I really enjoyed this season. Daredevil never ceases to impress me with meticulous and creative choreography, great acting, and well flesh out characters. I’m so tired of the ‘no kill’ trope though. I’m tired of being told that if a hero kills a mass murderer like Wilson Fisk, they are morally broken. This is repressive bourgeois morality and it’s impressed upon audiences. It serves to prevent any serious harm from coming to the powerful. There are those like Kingpin whose existence is predicated on continued death of innocents. The idea that the system can cage or even reform them is ludicrous.

The Weird Worlds of Shinichirō Watanabe

I got hooked on anime through shows like Pokemon, Dragon Ball, Gundam Wing, Sailor Moon, and Tenchi. These are all vastly different stories but they have one common thread, the protagonist(s) are all teenagers. These stories revolve around a time of awkward transitions, often acting as metaphors for the struggle to form an identity, to question authority, and the formation of values. With the exception of Gundam, these anime are brightly colored with optimistic overtones. Shinichiro Watanabe doesn’t really do that. His character rang in age from young adult to middle aged. They are often penniless to the point of starvation and lacking in any fame and esteem held by other anime protagonists. Their lives have no intended destination. His characters live on the fringes of society in anonymity with stories punctuated by trauma. Eighteen years after I bought my first Bebop DVD, I’m still draw to his story telling.

Shinichiro Watanabe’s career now spans three decades starting with his directorial debut with Marcross Plus (1995). His next project ‘Carol & Tuesday’ is slated for 2019. After the early 2000s American debut of Cowboy Bebop, Watanabe’s fame exploded in the west. Since then he’s produced shorts for the creators of the Matrix and Blade Runner franchises. While I’ve yet to see a project of his that I haven’t liked, I want to focus on the big three: Cowboy Bebop, Samurai Champloo, and Space Dandy.

Also, it’s important to mention that one of Watanabe’s talents is surrounding himself with talented artists. Without the writing of Keiko Nobumoto, the character designs of Toshihiro Kawamoto and Kazuto Nakazawa, the music direction of Yoko Kanno and Nujabes, Watanabe’s projects may never have gained reverence. Cheers to them!

Cowboy Bebop

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Jet Black, Spike Spiegel, Faye Valentine, Edward, Ein (dog)

It all started in a Suncoast video store in the year 2000.

Toonami’s afternoon block exposed me to so much quality anime, and I wanted more, something edgy and adult, and I found that in the colorful covers of the Cowboy Bebop DVDs. The fourteen year old in me vividly remembers first seeing Faye Valentine in visible thong, wielding a pistol in front of a star craft. The trailer had everything from martial arts, to spaceships, and to gun fights, and naturally being a fourteen year old, I was all in. So, one Sunday when I had a little money in my pocket from babysitting, I bought Session 1.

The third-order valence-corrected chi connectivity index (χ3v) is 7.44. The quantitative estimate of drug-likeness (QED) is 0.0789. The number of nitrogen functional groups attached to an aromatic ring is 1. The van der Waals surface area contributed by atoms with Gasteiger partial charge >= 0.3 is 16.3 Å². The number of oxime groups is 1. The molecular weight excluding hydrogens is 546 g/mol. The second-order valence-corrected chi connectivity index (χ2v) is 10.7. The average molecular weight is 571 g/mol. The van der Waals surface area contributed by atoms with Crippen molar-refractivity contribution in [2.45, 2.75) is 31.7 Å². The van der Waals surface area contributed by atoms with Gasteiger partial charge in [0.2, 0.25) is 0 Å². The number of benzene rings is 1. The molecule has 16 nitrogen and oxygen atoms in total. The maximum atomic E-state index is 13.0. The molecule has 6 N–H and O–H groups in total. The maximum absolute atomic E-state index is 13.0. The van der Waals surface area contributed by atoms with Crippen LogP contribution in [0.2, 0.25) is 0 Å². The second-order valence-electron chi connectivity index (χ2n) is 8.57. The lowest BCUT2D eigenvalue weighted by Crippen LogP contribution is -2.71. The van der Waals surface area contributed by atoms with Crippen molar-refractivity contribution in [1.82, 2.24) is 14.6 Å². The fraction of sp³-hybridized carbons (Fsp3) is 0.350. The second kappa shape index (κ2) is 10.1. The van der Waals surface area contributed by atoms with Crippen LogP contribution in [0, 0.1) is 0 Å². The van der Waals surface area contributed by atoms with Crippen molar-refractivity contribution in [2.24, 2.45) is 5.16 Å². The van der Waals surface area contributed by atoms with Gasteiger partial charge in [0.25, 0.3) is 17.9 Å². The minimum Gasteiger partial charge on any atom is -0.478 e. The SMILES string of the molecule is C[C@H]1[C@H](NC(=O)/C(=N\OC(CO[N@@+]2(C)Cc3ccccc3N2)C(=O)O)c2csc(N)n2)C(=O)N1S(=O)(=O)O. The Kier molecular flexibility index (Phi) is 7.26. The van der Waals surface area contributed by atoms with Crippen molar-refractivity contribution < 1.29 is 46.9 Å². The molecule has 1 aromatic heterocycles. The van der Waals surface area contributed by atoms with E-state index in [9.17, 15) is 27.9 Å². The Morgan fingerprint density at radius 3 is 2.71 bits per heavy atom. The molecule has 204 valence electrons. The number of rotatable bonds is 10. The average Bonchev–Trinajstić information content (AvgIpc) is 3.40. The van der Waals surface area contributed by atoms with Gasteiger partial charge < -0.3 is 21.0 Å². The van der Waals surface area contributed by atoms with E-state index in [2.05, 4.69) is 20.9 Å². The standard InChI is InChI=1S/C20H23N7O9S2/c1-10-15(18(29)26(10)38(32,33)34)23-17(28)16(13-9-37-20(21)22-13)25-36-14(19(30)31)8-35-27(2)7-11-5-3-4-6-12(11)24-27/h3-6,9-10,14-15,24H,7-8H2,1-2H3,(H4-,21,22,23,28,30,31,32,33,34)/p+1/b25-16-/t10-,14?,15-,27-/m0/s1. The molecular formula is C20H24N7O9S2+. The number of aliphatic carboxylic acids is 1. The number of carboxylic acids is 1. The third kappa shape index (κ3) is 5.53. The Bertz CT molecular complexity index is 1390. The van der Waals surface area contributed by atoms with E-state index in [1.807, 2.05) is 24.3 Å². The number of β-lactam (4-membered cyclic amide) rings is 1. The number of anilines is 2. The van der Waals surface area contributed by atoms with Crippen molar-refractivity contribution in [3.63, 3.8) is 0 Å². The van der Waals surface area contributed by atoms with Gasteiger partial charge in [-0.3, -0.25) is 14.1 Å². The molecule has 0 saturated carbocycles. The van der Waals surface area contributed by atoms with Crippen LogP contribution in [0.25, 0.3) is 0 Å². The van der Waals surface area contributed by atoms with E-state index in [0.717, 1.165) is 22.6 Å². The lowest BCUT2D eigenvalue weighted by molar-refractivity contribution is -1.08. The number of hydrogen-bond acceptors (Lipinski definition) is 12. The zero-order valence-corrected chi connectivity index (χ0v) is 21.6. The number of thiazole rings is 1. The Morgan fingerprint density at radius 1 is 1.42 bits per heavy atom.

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Cowboy Bebop is the story of bounty hunters in the year 2071. Aboard the star-ship, the Bebop, their adventures take them from Venus to Jupiter in search of quick cash. Bureaucratic loopholes and run-ins with criminal syndicates often rob them of their just rewards, but that’s just part of the gig.

“Jazz agers, flower children, lost generation, beatniks, rockers, punks, nerds, hackers, lovers, Generation X – whatever the designation, there have always been outlaws in our society who live in pursuit of autonomy.
The year 2071 AD. That future is now. Driven out of their terrestrial Eden, humanity chose the stars as the final frontier. With the section-by-section collapse of the
former nations, a mixed jumble of races and peoples came. They spread to the stars, taking with them the now confused concepts of freedom, violence, illegality
and love, where new rules and new generation of outlaws came into being. People referred to them as…” 

Back then, I had no idea that Cowboy Bebop would be the nexus between so much of the pop-culture I would come love and be inspired by. This was intentional. Watanabe is enamored with American and Chinese cinema, Harlem jazz, and classic rock n’ roll. Episodes are rich with references to everything from Charlie Parker to Goethe to Alien (1979).

To this day, I’m still drawing connections. Like the credit animation which involves a reference to the bullet riddled protagonists of in the John Woo classic, ‘The Killer’ (1988), a film which is itself a take on Jean-Pierre Melville’s french cult classic ‘Le Samourai’ (1966). Note: Melville’s classic has also been cited a major influence behind Jim Jarmusch’s ‘Ghost Dog: Way of the Samurai’ (1999) and Nicholas Winding Refn’s ‘Drive’ (2011) I found all of these projects individually and at different points in my life, yet each felt distinctly familiar, and that’s because I watched Bebop, first.



Years later when I was drawn to Bruce Lee and Taoism, I thought about how Spike Spiegel practices Lee’s own marital art Jeet Kune Do. When I got into jazz, I thought about Jet’s love of Miles Davis. When I got into the 60’s rock n’ roll, episode titles like ‘Sympathy For The Devil’ and ‘Honkey Tonk Woman’ made sense to me. When I read ‘The Autobiography of Malcolm X’ I thought of Udai Taxim.